“Unexplored Assumptions”

I love this cartoon because it perfectly illustrates that we don’t know what we don’t know. All of us generalize from our own experiences and often don’t realize that we have assumed much without realizing it.

A couple of weeks ago I was waiting to see my doctor and I was asked if I minded that a male medical student was accompanying her. I had to laugh. Until I had a woman doctor in my late 50’s I had only ever seen a male doctor. When I read about a doctor I still generally imagine a man until proved otherwise. I grew up surrounded by only male doctors. I had never seen a woman doctor.

Today my generalization might be attacked as a moral failing on my part. Why didn’t I think a woman could be a doctor? But that question misses the point. It wasn’t that I didn’t think a woman could be a doctor. I just had never seen one and therefore didn’t imagine one. Like the fish in the cartoon I had nothing with which to compare my experience.

I wish that we could all acknowledge that our experiences limit our understanding of the world. Instead of attacking each other for failing to respect another point of view, I hope that we could take a deep breath. We might then be able to learn why someone’s experience produced a different understanding than ours. Then we might take the opportunity, as I did, to explain why I was surprised at the question about a male in the exam room. And the 25 year old nurse learned that for a 75 year old woman having a woman doctor was the novel experience.

19 thoughts on ““Unexplored Assumptions”

  1. Great lesson, Elizabeth. So many are quick to judge, often without all of the factors that went into a decision. Diversity and acceptance improve the world—not huddling in our tribe only with people who think like us.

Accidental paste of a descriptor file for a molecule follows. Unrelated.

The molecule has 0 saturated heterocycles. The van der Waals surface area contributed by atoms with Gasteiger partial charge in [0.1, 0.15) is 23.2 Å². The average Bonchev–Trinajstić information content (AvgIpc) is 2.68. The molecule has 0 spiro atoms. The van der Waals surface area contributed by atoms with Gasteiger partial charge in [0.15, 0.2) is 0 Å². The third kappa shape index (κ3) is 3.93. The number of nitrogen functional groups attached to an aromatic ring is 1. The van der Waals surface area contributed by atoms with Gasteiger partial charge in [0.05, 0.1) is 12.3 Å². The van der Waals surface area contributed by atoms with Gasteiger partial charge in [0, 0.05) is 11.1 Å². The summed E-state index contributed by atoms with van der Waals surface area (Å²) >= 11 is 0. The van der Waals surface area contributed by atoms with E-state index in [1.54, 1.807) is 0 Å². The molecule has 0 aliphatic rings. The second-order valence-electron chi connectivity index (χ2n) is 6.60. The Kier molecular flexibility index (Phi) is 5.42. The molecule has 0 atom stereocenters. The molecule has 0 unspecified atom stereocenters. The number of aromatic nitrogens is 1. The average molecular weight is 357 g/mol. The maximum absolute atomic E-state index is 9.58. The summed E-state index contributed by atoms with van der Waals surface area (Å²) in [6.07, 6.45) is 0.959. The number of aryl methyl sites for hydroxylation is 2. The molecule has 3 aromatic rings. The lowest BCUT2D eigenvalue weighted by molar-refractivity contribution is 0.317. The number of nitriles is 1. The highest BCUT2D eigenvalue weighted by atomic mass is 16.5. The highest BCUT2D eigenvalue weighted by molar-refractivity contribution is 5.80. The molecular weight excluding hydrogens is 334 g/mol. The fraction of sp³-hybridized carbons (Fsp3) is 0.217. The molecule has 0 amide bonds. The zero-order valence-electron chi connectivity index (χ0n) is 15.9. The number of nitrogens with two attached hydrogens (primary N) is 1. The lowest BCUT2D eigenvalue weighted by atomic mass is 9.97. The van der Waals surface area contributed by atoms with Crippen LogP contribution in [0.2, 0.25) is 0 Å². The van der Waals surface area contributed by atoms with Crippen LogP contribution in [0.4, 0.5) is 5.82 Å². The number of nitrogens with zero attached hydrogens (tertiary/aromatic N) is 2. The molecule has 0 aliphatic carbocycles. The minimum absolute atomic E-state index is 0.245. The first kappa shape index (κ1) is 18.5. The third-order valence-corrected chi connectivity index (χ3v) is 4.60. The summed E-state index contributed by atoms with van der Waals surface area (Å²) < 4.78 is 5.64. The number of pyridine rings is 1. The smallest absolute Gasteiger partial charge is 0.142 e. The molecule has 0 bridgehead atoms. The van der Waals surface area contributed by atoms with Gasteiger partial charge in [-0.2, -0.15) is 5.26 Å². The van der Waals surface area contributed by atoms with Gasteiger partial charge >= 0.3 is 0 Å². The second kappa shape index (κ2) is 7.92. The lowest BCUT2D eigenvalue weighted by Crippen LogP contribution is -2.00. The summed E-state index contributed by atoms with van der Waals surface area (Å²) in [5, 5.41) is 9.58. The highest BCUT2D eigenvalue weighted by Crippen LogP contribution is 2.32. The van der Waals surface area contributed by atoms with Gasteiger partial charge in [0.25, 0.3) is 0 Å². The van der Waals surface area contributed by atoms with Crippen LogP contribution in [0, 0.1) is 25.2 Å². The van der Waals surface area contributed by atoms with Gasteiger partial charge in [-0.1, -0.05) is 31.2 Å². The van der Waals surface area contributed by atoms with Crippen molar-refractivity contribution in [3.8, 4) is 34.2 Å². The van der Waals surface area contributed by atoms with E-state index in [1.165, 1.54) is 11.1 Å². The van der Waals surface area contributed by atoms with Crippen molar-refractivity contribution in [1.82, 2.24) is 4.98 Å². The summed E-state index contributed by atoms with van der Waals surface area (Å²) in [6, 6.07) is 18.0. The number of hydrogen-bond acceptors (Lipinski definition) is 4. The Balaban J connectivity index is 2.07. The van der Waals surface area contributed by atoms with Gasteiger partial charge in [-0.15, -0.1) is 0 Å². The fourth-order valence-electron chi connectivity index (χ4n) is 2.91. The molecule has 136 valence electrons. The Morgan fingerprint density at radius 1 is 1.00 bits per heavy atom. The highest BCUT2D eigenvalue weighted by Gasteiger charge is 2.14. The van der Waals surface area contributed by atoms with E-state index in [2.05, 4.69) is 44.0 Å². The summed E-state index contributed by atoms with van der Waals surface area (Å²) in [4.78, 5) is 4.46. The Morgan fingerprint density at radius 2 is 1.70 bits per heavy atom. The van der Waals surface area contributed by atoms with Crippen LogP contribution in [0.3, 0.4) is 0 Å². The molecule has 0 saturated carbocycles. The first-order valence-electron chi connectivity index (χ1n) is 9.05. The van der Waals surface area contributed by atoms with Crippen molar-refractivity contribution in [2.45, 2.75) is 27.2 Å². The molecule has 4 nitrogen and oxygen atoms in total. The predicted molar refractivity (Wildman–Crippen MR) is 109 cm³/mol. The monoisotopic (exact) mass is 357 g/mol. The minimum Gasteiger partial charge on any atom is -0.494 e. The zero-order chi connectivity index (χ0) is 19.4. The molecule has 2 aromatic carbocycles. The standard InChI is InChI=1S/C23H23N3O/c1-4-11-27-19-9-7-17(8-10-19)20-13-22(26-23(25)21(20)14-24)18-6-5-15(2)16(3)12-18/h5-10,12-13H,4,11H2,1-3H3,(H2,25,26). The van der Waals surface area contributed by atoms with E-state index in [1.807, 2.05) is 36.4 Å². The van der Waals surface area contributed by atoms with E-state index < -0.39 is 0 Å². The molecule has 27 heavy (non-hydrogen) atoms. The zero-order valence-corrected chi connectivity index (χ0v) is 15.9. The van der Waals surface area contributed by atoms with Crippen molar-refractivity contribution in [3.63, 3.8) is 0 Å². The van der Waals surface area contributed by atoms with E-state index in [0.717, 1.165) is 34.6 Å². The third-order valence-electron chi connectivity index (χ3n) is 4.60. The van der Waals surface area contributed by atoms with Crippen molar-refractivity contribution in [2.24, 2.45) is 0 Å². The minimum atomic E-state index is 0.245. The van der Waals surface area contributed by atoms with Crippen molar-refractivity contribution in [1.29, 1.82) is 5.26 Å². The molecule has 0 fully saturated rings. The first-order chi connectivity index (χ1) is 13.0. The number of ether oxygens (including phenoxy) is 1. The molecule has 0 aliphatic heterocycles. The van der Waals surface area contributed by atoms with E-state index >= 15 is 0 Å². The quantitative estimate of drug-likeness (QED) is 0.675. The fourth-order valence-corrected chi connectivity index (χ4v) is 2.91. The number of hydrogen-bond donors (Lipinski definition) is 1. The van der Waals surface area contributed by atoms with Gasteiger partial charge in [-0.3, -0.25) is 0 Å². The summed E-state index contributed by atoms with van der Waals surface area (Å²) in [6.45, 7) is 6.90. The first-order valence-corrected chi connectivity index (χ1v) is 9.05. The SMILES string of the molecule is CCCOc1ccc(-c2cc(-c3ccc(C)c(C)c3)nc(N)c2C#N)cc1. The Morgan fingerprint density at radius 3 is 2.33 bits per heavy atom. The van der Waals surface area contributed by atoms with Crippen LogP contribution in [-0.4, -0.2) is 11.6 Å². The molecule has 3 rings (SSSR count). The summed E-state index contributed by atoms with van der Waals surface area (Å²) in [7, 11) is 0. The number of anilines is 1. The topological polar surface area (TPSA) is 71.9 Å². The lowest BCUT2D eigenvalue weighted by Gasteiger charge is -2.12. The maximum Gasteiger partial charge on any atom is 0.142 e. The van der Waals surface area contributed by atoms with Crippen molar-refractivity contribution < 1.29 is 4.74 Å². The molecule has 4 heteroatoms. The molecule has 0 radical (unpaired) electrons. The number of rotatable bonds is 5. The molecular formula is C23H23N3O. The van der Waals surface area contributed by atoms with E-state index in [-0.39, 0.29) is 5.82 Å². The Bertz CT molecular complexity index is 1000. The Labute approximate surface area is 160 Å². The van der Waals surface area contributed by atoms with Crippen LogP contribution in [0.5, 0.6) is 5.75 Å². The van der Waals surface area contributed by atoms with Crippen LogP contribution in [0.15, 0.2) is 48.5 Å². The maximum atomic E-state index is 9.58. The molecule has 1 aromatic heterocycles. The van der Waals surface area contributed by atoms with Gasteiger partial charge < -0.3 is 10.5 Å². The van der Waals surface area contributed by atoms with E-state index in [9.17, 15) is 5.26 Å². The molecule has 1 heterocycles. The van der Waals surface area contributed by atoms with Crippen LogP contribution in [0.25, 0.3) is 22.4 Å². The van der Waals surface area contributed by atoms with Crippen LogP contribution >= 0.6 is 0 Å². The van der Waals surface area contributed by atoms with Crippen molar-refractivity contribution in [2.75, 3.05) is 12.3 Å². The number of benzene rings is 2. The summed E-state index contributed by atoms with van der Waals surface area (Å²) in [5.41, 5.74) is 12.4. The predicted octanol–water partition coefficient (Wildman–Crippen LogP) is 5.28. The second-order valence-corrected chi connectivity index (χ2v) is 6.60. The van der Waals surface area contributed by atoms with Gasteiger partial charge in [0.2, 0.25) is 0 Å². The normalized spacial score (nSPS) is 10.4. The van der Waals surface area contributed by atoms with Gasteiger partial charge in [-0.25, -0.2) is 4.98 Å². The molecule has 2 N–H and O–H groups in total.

2. Those who think they know everything often have narrow viewpoints that are based on narrow life experiences. Maybe that’s why they are so sure that everybody else ought to know what they ‘know’.


  3. Yes assumptions travel with us from childhood experiences. I had a female dentist for many years. The first time I went to see her, I wrongly assumed she was the assistant, and asked when the dentist was coming. She smiled and told me she was the dentist, and I felt rather silly, to say the least.
    Now my family doctor is a woman, and I much prfer seeing her to any of her male colleagues.
    Best wishes, Pete.


  4. You can imagine what I thought when they introduced women refs in the National Football League. Yikes, a woman ref? Among those gigantic men? Oh, my😉


  5. Well said, Elizabeth. I never experienced a woman doctor until I was in my 50’s, and a male nurse until I was in my 60’s. Our life experiences certainly limit our understanding of the world.


  6. Well said Elizabeth, it’s all about perceptions & paradigms, with a little patience & understanding we can learn another’s unique experience. Which makes for such an interesting time!
    Blessings, Jennifer


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